In August 2015, the remains of Julie Mott were removed by an unknown person or persons from a Texas funeral home shortly after the funeral concluded. The article notes that “body snatching,” which was more common in the past, is the “technical term for a body stolen from a grave.” It also asserts that bodies are frequently stolen for allografts, as an act of political protest, or for sex. However, “body snatching” is the improper term to describe the situation here because body snatching is “the act or practice of robbing a grave to obtain a cadaver for dissection.” Although it is unknown whether the corpse will be dissected, the body was stolen from a funeral home, not from a grave, so it is technically not considered “body snatching.”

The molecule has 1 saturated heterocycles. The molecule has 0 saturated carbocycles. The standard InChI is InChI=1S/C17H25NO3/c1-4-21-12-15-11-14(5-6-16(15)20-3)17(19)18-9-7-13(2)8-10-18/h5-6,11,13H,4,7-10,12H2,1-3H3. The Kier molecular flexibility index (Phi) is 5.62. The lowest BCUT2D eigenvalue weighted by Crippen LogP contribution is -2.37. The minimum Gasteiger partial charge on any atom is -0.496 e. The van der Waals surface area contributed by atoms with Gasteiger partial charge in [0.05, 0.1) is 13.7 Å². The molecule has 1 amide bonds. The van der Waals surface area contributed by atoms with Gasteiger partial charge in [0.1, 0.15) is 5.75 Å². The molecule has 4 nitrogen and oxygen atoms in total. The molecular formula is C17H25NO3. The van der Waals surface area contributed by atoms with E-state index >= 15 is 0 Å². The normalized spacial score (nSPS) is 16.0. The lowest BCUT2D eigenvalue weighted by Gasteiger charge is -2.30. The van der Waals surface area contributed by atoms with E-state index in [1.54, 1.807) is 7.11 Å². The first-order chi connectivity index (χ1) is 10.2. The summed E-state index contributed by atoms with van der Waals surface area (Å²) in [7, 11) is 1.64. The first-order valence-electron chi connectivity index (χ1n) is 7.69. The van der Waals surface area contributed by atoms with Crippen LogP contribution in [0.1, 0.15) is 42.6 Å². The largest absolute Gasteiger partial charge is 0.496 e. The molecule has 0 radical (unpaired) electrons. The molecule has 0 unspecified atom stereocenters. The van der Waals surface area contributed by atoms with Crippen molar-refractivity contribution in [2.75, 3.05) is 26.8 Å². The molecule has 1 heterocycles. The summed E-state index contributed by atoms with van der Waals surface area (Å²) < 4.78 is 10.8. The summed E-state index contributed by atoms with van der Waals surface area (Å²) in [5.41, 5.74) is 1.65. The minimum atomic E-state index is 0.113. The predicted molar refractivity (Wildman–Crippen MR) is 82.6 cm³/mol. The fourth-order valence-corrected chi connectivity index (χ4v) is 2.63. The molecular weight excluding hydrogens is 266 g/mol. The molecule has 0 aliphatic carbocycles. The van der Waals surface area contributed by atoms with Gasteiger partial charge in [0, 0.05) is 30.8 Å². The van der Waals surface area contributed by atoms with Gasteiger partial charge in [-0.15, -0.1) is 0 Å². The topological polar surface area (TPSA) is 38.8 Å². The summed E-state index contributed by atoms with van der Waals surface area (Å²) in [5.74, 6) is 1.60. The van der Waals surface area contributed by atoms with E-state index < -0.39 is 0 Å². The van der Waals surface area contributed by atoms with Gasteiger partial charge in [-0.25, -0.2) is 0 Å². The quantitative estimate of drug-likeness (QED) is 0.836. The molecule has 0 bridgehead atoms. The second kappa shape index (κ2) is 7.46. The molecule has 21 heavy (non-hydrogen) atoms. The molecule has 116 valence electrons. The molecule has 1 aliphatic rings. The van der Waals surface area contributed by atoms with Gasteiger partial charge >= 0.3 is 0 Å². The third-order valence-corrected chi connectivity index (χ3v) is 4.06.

Under Texas law, the individual who removed the corpse from the funeral home without authorization would likely be charged under Texas Penal Code § 42.08(a) "abuse of a corpse." This statute provides that a:
person commits an offense if the person, without legal authority, knowingly: (1) disinters, disturbs, damages, dissects, in whole or in part, carries away, or treats in an offensive manner a human corpse; (2) conceals a human corpse knowing it to be illegally disinterred; (3) sells or buys a human corpse or in any way traffics in a human corpse; (4) transmits or conveys, or procures to be transmitted or conveyed, a human corpse to a place outside the state; or (5) vandalizes, damages, or treats in an offensive manner the space in which a human corpse has been interred or otherwise permanently laid to rest.
Here, the individual who removed the corpse from the funeral home did not have legal authority and knowingly carried away the corpse. Thus, the individual would likely be charged under Texas Penal Code § 42.08(a)(1).